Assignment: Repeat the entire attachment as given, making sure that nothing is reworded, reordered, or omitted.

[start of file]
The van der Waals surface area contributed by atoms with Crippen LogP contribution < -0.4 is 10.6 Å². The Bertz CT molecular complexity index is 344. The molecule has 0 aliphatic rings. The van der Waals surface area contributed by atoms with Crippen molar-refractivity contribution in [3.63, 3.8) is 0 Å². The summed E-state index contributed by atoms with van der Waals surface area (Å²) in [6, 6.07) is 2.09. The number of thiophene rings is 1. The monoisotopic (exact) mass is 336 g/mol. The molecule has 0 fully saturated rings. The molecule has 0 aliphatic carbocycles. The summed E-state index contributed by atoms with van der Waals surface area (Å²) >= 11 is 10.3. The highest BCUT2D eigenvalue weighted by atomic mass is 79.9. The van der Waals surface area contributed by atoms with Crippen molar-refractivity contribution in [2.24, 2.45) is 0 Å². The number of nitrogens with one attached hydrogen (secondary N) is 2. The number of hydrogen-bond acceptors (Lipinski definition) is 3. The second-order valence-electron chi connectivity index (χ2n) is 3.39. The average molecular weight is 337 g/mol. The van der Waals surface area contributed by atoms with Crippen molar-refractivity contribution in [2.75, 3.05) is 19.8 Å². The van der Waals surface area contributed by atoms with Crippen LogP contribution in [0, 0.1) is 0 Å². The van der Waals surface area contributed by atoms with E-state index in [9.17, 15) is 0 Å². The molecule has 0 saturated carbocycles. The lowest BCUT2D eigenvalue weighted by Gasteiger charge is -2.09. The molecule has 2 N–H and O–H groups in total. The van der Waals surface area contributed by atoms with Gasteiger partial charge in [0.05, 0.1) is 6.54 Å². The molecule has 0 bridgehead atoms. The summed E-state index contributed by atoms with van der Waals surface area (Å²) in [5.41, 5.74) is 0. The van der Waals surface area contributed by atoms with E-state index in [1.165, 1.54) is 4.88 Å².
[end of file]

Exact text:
The van der Waals surface area contributed by atoms with Crippen LogP contribution < -0.4 is 10.6 Å². The Bertz CT molecular complexity index is 344. The molecule has 0 aliphatic rings. The van der Waals surface area contributed by atoms with Crippen molar-refractivity contribution in [3.63, 3.8) is 0 Å². The summed E-state index contributed by atoms with van der Waals surface area (Å²) in [6, 6.07) is 2.09. The number of thiophene rings is 1. The monoisotopic (exact) mass is 336 g/mol. The molecule has 0 fully saturated rings. The molecule has 0 aliphatic carbocycles. The summed E-state index contributed by atoms with van der Waals surface area (Å²) >= 11 is 10.3. The highest BCUT2D eigenvalue weighted by atomic mass is 79.9. The van der Waals surface area contributed by atoms with Crippen molar-refractivity contribution in [2.24, 2.45) is 0 Å². The number of nitrogens with one attached hydrogen (secondary N) is 2. The number of hydrogen-bond acceptors (Lipinski definition) is 3. The second-order valence-electron chi connectivity index (χ2n) is 3.39. The average molecular weight is 337 g/mol. The van der Waals surface area contributed by atoms with Crippen molar-refractivity contribution in [2.75, 3.05) is 19.8 Å². The van der Waals surface area contributed by atoms with Crippen LogP contribution in [0, 0.1) is 0 Å². The van der Waals surface area contributed by atoms with E-state index in [9.17, 15) is 0 Å². The molecule has 0 saturated carbocycles. The lowest BCUT2D eigenvalue weighted by Gasteiger charge is -2.09. The molecule has 2 N–H and O–H groups in total. The van der Waals surface area contributed by atoms with Gasteiger partial charge in [0.05, 0.1) is 6.54 Å². The molecule has 0 bridgehead atoms. The summed E-state index contributed by atoms with van der Waals surface area (Å²) in [5.41, 5.74) is 0. The van der Waals surface area contributed by atoms with E-state index in [1.165, 1.54) is 4.88 Å².